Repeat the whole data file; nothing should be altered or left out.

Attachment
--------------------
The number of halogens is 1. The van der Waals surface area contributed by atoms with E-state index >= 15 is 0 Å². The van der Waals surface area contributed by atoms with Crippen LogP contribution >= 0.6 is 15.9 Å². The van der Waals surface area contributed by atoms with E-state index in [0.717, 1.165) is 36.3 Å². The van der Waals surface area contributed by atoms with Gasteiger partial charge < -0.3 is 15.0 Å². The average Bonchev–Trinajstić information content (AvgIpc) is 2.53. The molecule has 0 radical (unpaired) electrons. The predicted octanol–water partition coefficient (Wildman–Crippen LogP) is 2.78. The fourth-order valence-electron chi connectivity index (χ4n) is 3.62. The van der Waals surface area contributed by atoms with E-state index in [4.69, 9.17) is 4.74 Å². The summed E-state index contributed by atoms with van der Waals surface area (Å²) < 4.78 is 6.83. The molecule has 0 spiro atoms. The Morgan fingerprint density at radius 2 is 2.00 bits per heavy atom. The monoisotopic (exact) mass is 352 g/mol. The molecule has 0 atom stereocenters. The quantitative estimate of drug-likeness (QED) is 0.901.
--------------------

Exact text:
The number of halogens is 1. The van der Waals surface area contributed by atoms with E-state index >= 15 is 0 Å². The van der Waals surface area contributed by atoms with Crippen LogP contribution >= 0.6 is 15.9 Å². The van der Waals surface area contributed by atoms with E-state index in [0.717, 1.165) is 36.3 Å². The van der Waals surface area contributed by atoms with Gasteiger partial charge < -0.3 is 15.0 Å². The average Bonchev–Trinajstić information content (AvgIpc) is 2.53. The molecule has 0 radical (unpaired) electrons. The predicted octanol–water partition coefficient (Wildman–Crippen LogP) is 2.78. The fourth-order valence-electron chi connectivity index (χ4n) is 3.62. The van der Waals surface area contributed by atoms with E-state index in [4.69, 9.17) is 4.74 Å². The summed E-state index contributed by atoms with van der Waals surface area (Å²) < 4.78 is 6.83. The molecule has 0 spiro atoms. The Morgan fingerprint density at radius 2 is 2.00 bits per heavy atom. The monoisotopic (exact) mass is 352 g/mol. The molecule has 0 atom stereocenters. The quantitative estimate of drug-likeness (QED) is 0.901.